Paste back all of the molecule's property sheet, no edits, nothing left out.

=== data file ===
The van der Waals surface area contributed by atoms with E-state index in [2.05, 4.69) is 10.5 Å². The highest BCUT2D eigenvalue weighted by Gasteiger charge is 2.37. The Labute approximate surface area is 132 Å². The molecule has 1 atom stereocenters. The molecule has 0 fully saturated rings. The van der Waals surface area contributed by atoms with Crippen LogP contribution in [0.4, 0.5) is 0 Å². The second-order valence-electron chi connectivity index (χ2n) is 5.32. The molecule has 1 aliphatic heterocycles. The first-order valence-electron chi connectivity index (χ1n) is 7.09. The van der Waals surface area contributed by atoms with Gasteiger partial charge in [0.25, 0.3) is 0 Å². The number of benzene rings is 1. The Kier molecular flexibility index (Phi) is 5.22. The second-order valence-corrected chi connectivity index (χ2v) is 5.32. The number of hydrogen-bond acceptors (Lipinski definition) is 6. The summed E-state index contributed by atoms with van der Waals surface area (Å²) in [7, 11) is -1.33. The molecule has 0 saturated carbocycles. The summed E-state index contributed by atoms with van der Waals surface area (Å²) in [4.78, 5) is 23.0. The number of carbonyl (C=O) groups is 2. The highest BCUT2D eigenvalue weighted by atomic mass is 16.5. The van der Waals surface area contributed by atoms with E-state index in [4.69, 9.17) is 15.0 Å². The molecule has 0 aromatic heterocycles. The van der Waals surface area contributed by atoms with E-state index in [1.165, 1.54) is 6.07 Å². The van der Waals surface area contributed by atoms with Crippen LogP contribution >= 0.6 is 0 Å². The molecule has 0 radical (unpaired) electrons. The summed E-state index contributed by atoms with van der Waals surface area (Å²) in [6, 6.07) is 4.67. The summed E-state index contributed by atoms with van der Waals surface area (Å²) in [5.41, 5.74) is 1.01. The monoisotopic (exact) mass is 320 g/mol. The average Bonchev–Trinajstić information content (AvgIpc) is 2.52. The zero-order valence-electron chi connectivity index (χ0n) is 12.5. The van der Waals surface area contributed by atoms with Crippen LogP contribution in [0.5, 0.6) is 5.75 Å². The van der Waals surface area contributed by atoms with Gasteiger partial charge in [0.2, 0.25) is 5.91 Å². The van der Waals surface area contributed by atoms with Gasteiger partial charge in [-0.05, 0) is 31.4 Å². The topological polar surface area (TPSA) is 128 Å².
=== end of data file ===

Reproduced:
The van der Waals surface area contributed by atoms with E-state index in [2.05, 4.69) is 10.5 Å². The highest BCUT2D eigenvalue weighted by Gasteiger charge is 2.37. The Labute approximate surface area is 132 Å². The molecule has 1 atom stereocenters. The molecule has 0 fully saturated rings. The van der Waals surface area contributed by atoms with Crippen LogP contribution in [0.4, 0.5) is 0 Å². The second-order valence-electron chi connectivity index (χ2n) is 5.32. The molecule has 1 aliphatic heterocycles. The first-order valence-electron chi connectivity index (χ1n) is 7.09. The van der Waals surface area contributed by atoms with Gasteiger partial charge in [0.25, 0.3) is 0 Å². The number of benzene rings is 1. The Kier molecular flexibility index (Phi) is 5.22. The second-order valence-corrected chi connectivity index (χ2v) is 5.32. The number of hydrogen-bond acceptors (Lipinski definition) is 6. The summed E-state index contributed by atoms with van der Waals surface area (Å²) in [7, 11) is -1.33. The molecule has 0 saturated carbocycles. The summed E-state index contributed by atoms with van der Waals surface area (Å²) in [4.78, 5) is 23.0. The number of carbonyl (C=O) groups is 2. The highest BCUT2D eigenvalue weighted by atomic mass is 16.5. The van der Waals surface area contributed by atoms with E-state index in [4.69, 9.17) is 15.0 Å². The molecule has 0 aromatic heterocycles. The van der Waals surface area contributed by atoms with E-state index in [1.165, 1.54) is 6.07 Å². The van der Waals surface area contributed by atoms with Crippen LogP contribution >= 0.6 is 0 Å². The molecule has 0 radical (unpaired) electrons. The summed E-state index contributed by atoms with van der Waals surface area (Å²) in [6, 6.07) is 4.67. The summed E-state index contributed by atoms with van der Waals surface area (Å²) in [5.41, 5.74) is 1.01. The monoisotopic (exact) mass is 320 g/mol. The average Bonchev–Trinajstić information content (AvgIpc) is 2.52. The zero-order valence-electron chi connectivity index (χ0n) is 12.5. The van der Waals surface area contributed by atoms with Crippen LogP contribution in [0.5, 0.6) is 5.75 Å². The van der Waals surface area contributed by atoms with Gasteiger partial charge in [0.2, 0.25) is 5.91 Å². The van der Waals surface area contributed by atoms with Gasteiger partial charge in [-0.05, 0) is 31.4 Å². The topological polar surface area (TPSA) is 128 Å².